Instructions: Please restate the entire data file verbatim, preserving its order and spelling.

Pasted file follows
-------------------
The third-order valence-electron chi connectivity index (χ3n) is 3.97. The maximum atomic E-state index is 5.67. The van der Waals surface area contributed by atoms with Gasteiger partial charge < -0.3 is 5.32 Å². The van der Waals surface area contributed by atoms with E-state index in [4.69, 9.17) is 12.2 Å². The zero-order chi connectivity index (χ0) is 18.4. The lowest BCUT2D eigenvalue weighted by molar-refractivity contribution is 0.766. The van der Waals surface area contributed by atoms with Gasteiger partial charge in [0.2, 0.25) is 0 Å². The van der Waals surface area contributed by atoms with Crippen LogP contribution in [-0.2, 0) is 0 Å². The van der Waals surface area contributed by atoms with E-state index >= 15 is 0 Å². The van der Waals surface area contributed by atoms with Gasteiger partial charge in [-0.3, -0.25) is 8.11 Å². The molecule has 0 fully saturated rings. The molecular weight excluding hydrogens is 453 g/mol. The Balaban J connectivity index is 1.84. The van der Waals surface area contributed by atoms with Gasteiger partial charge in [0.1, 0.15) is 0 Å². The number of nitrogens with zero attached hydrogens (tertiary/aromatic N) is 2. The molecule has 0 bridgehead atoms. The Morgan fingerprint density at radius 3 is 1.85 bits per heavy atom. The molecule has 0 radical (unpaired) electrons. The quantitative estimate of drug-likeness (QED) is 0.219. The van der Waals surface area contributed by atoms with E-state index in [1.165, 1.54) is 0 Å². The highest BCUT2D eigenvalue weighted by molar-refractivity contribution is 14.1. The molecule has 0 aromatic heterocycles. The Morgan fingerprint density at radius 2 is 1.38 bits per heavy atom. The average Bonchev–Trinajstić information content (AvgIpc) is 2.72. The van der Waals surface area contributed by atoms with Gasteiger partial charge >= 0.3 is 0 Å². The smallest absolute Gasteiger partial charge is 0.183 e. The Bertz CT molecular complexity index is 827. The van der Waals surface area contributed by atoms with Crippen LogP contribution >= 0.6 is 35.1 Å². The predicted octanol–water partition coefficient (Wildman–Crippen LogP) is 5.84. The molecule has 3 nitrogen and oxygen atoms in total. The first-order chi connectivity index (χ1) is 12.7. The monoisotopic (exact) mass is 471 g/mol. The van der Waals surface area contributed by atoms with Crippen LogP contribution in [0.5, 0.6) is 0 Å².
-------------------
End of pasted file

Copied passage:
The third-order valence-electron chi connectivity index (χ3n) is 3.97. The maximum atomic E-state index is 5.67. The van der Waals surface area contributed by atoms with Gasteiger partial charge < -0.3 is 5.32 Å². The van der Waals surface area contributed by atoms with E-state index in [4.69, 9.17) is 12.2 Å². The zero-order chi connectivity index (χ0) is 18.4. The lowest BCUT2D eigenvalue weighted by molar-refractivity contribution is 0.766. The van der Waals surface area contributed by atoms with Gasteiger partial charge in [0.2, 0.25) is 0 Å². The van der Waals surface area contributed by atoms with Crippen LogP contribution in [-0.2, 0) is 0 Å². The van der Waals surface area contributed by atoms with E-state index >= 15 is 0 Å². The van der Waals surface area contributed by atoms with Gasteiger partial charge in [-0.3, -0.25) is 8.11 Å². The molecule has 0 fully saturated rings. The molecular weight excluding hydrogens is 453 g/mol. The Balaban J connectivity index is 1.84. The van der Waals surface area contributed by atoms with Gasteiger partial charge in [0.1, 0.15) is 0 Å². The number of nitrogens with zero attached hydrogens (tertiary/aromatic N) is 2. The molecule has 0 bridgehead atoms. The Morgan fingerprint density at radius 3 is 1.85 bits per heavy atom. The molecule has 0 radical (unpaired) electrons. The quantitative estimate of drug-likeness (QED) is 0.219. The van der Waals surface area contributed by atoms with E-state index in [1.165, 1.54) is 0 Å². The highest BCUT2D eigenvalue weighted by molar-refractivity contribution is 14.1. The molecule has 0 aromatic heterocycles. The Morgan fingerprint density at radius 2 is 1.38 bits per heavy atom. The average Bonchev–Trinajstić information content (AvgIpc) is 2.72. The van der Waals surface area contributed by atoms with Gasteiger partial charge >= 0.3 is 0 Å². The smallest absolute Gasteiger partial charge is 0.183 e. The Bertz CT molecular complexity index is 827. The van der Waals surface area contributed by atoms with Crippen LogP contribution >= 0.6 is 35.1 Å². The predicted octanol–water partition coefficient (Wildman–Crippen LogP) is 5.84. The molecule has 3 nitrogen and oxygen atoms in total. The first-order chi connectivity index (χ1) is 12.7. The monoisotopic (exact) mass is 471 g/mol. The van der Waals surface area contributed by atoms with Crippen LogP contribution in [0.5, 0.6) is 0 Å².